Friday, October 8, 2010

31 Days 31 Faces: Raul

Meet Raul, a fourteen year old boy at Kaya Chilren. He loves playing soccer because it is a lot of fun and wants to be a soccer player when he is older. He admires Carlos Tevez, an Argentinian professional soccer player. In addition to soccer, he likes to swim and play baseball. His favorite foods are chicken and fruit.

Thursday, October 7, 2010

31 Days 31 Faces: Hector

Meet Hector, a sixteen year old boy at Kaya Children. He likes having his own room, playing soccer, and swimming at the pool. His loves eating barbeque. He hopes to be a doctor someday because he wants to help people.

Wednesday, October 6, 2010

31 Days 31 Faces: Wilmer

Meet Wilmer, a fifteen year old boy at Kaya Children. He has been with Kaya for three years. He favorite class in school is Physical Education, and his favorite sport is soccer. He hopes to one day become a doctor and have a family.

Tuesday, October 5, 2010

31 Days 31 Faces: Daniel

Written by Stephanie Kuei, Communications Officer with Kaya Children.

“What were you doing when you were ten?”

I remember Daniel, a former street child and one of the older boys at Kaya Children whom I met while I was in Bolivia, asking me this question and feeling guilty because, at ten years old, I was ignorant of events happening in other parts of the world and was taking all my opportunities for granted.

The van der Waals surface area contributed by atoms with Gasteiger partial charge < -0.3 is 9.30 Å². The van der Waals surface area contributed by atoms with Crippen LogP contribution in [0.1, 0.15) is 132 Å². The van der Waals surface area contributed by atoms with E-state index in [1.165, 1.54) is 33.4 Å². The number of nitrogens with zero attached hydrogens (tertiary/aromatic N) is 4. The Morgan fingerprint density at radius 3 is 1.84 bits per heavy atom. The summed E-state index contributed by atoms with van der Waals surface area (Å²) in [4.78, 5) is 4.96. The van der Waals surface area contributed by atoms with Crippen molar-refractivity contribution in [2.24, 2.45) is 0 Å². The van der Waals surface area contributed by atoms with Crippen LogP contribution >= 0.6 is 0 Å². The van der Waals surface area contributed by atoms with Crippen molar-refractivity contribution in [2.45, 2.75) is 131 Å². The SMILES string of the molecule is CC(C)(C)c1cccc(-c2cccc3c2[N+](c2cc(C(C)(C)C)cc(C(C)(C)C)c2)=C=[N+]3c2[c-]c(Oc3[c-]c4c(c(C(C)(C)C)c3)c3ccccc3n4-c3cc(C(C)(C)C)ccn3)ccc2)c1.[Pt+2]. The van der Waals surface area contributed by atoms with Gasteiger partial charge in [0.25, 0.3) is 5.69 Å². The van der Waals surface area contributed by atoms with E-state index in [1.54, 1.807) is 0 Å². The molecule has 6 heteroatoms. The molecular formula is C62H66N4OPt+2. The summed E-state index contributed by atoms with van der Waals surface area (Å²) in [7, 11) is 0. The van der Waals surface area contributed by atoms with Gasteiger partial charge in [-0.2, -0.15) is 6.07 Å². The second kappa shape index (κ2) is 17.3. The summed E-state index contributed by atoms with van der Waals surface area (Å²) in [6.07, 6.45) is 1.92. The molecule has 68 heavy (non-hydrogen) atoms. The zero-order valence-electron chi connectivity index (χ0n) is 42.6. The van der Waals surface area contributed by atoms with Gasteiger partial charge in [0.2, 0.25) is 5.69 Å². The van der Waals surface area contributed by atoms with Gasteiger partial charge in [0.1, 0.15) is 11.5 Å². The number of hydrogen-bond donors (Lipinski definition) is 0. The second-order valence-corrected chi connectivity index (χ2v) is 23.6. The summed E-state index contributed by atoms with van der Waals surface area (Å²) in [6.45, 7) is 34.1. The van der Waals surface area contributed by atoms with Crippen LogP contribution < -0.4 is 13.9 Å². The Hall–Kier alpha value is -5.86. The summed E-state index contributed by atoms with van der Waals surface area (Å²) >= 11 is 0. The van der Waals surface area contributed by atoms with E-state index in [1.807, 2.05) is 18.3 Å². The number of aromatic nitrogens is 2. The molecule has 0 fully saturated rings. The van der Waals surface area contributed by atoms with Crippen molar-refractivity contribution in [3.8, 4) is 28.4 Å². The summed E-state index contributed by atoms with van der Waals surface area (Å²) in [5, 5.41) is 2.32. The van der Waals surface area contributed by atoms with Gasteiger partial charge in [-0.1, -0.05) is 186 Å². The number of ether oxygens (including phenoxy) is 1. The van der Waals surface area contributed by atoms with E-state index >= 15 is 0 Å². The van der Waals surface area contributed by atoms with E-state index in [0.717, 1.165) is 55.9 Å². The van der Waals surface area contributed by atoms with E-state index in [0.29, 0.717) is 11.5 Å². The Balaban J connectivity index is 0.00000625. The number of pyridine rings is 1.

Up until that moment, I thought I understood the challenges street children face and was able to sympathize with the children I met. However, listening to Daniel tell me the reasons why he left his family to live on the streets, the types of people he encountered, the worries he faced, and the conditions he had to endure really broke my heart. At ten years old, he slept in an abandoned building and worked late hours selling sausages on street corners.

Here was a guy who was the same age as me and who had experienced so many things that no child should ever have to experience. His question shook me up and revealed a passion for these children in me that I never fully realized.

Now, Daniel, who is twenty years old and one of four recent high school graduates at Kaya Children, is in college and is an example to the younger kids of what it means to hope for a bright future. With Kaya’s support, he has overcome countless hardships and has grown to be a man of strong character.

The question he asked me changed my perspective and made me rethink what it means to really care for this population. It made me realize what a blessing a childhood is. So I am going to ask you:

“What were you doing when you were ten?”

Please help us continue serving the children of Bolivia. Learn more about the Kaya Challenge: http://www.firstgiving.com/kayachildren.

Monday, October 4, 2010

31 Days 31 Faces: Israel

Meet Israel, a sixteen year old boy at Kaya Children. His favorite things about Kaya Children are his room, his friends, and his ability to study and get an education. He loves to read, to listen to music, and to watch TV. If he could have one wish right now, it would be to have a collection of music records because he hopes to someday become a sound engineer.

Sunday, October 3, 2010

31 Days 31 Faces: Rafael

Meet Rafael, an eleven year old boy at Kaya Children, who wants to one day become a police officer. He loves going to school, learning about computers and technology, and spending time with his classmates. His favorite activities are basketball, volleyball, and racquetball.

Saturday, October 2, 2010

31 Days 31 Faces: Omar

Meet Omar, a ten year old boy at Kaya Children. He enjoys learning, playing board games, and taking trips, such as going to the park. His favorite food is chicken, specifically salta de pollo and pollo copacabana. When he grows up, he wants to be a car driver, and he hopes to own his own car someday.